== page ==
By now, NBA season previews are rolling out. Countless basketball sites, podcasts, and television shows are breaking down all 30 teams; projecting how each will fare based on additions and subtractions. I would like to do something different and focus on teams through the fish-eyed lens of their respective most-intriguing player or players. I continue with the Los Angeles Clippers.
Twenty-one points, eight rebounds and five assists per game. Those are superstar numbers, right? This was the pace Blake Griffin was on before getting injured last season. For perspective, only Kevin Durant boasted at least those averages last season. Griffin injured his hamstring and punched someone he called a friend. And when he returned, he was still recovering, in more ways than one. So it’s easy to forget just how great he is. He is more than an uber-athletic dunker who puts the power in power forward. He also plays one of the best floor games whenever needed.
The same idea can apply to Chris Paul. Because he’s been excellent for the past decade, we take him for granted. CP3 had another season where he averaged ten assists per game, earning his ninth All-Star Game selection. But the Clippers, yet again, stumbled and fell below expectations. Without a healthy Griffin, they were ousted by a Portland Trail Blazers team that was hungrier and more offensively potent. Chris Paul finished an eleventh NBA season unaware of what it’s like to play in a Conference Finals.
While it is understood that playoff success has multiple factors, we still–fairly and unfairly–criticize great players for not reaching the amount of winning their talent demands. LeBron James was the brightest example of this. Recently, the Clippers–Chris Paul in particular–began receiving that criticism.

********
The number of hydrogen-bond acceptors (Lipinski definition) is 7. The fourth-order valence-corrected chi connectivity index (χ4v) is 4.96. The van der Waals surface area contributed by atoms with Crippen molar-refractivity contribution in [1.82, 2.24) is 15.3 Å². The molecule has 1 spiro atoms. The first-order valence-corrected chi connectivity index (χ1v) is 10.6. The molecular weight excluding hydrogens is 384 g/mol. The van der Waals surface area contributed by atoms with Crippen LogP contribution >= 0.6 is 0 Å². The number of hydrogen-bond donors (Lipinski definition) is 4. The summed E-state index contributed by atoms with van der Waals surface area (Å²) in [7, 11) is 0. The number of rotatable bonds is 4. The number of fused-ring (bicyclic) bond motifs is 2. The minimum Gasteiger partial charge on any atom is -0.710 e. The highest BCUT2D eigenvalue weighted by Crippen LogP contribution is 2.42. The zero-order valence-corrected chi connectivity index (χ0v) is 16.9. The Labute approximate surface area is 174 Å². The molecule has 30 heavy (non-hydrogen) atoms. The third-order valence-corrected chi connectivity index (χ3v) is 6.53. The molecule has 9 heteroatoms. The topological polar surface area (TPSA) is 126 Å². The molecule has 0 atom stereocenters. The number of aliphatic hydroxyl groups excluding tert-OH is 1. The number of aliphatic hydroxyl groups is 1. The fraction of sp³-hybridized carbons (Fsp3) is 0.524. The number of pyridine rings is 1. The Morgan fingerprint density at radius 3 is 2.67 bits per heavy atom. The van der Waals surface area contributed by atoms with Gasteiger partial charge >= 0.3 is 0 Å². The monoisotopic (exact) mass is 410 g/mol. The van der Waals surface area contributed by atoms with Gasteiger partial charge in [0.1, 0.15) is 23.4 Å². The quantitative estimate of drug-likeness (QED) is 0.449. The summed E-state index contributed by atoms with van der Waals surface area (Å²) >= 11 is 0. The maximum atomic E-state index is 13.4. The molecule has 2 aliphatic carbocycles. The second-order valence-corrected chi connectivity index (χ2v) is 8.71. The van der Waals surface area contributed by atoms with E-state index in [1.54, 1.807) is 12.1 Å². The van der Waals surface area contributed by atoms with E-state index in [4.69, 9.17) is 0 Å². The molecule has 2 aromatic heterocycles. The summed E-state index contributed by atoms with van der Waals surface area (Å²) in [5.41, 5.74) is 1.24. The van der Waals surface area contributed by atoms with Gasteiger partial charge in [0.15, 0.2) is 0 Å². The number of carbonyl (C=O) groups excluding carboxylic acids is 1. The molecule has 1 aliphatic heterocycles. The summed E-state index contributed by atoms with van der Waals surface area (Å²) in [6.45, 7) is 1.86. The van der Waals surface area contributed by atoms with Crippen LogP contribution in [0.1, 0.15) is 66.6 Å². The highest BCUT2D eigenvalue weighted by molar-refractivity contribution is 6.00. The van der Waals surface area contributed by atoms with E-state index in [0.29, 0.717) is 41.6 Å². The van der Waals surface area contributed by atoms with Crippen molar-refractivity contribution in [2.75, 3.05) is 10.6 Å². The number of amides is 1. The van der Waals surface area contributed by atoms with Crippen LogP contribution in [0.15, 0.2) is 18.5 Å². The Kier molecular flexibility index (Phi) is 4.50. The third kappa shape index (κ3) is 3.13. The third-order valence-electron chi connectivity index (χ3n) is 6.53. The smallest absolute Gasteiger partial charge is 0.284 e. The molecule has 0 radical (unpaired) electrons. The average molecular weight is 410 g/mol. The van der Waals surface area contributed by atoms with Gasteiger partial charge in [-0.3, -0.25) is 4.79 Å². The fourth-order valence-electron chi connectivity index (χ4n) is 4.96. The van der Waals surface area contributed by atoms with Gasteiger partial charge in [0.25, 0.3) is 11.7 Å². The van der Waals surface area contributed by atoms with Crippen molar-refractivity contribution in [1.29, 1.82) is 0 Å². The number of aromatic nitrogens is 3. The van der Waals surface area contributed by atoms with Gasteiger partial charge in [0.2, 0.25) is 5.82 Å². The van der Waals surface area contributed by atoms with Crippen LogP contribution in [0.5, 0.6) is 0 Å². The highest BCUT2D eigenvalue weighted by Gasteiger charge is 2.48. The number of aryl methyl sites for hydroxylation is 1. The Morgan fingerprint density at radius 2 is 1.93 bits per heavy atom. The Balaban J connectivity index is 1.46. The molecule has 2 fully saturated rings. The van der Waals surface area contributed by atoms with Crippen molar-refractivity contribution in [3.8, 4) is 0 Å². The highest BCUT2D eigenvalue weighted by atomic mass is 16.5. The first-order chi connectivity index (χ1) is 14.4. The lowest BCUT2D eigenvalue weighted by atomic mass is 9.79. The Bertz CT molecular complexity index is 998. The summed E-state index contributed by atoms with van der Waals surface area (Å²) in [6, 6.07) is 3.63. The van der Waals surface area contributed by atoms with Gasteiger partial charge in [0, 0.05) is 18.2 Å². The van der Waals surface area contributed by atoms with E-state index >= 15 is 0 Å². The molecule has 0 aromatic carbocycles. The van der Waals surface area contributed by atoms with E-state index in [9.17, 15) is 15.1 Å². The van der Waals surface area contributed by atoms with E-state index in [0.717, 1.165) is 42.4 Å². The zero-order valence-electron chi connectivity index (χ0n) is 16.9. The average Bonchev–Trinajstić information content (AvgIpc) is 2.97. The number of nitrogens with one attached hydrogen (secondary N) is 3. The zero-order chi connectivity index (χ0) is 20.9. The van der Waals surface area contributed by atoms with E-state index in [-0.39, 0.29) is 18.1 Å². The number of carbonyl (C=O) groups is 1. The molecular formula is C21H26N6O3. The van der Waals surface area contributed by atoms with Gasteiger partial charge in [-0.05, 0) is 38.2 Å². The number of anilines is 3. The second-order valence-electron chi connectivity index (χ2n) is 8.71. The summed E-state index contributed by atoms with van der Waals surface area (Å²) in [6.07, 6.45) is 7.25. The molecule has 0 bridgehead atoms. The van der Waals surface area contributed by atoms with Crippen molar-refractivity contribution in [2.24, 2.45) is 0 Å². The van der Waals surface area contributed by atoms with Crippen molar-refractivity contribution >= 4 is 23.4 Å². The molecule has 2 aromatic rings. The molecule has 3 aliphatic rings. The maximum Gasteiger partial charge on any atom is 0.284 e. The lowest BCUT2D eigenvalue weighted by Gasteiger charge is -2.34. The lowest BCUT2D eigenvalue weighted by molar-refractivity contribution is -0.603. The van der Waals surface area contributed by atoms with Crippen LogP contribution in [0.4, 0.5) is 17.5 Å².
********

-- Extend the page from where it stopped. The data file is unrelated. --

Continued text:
“If he’s so great, why hasn’t he made it past the second round?”
“The Clippers are so talented. Why haven’t they challenged in the West?”
While the current best team in the Staples Center has had its shortcomings, it falls prey to the adage, “wrong place, wrong time.”
Blake Griffin and Chris Paul are two of the ten best players in the world. However, even they are no longer the best at their respective positions. Younger, more exciting superstars have taken the lofty mantle set by these two, and established themselves a tier above them, despite neither showing regression in their abilities. Players like Anthony Davis, Steph Curry and Russell Westbrook are just better. Through no fault of the members of Lob City, they were surpassed.
This applies to the Clippers as a whole. They’re a team with three All-Star players, last season’s leader in three-point field goal percentage, the Sixth Man of The Year, a highly respectable coach and multiple years of chemistry. Yet no one–literally, no one–is picking them to win the Western Conference. The reason has nothing to do with the Clippers, but everything to do with that team by The Bay and their roster. The Clippers have a full house that got beat by the royal flush. I want Paul and Griffin to win a championship, but right now that doesn’t look like a possibility.
In sports, there are great players who win a lot, great players who finally get their one title, and great players who never achieve ultimate team success. This is the difference between LeBron James, Dirk Nowitzki and Carmelo Anthony. I do not want to write the end of Chris Paul and Blake Griffin’s career stories while both are still incredibly good, championship-caliber players. However, it does feel like the Clippers’ championship window is being blocked. It may be open, but looking out onto the path to an NBA title, they see a King and his army, along with some Warriors who just hired the most lethal mercenary in the game. That’s a lot to have to overcome, but the Clippers will have to do it if Paul and Griffin want that ultimate prize.
Poemer. 8-time Hug Champion. Pick&Roll Enthusiast. Guardian of Logic and Tact. Apocalypse’s good Brother. Collector of muted souls for Mt. Filtermanjaro.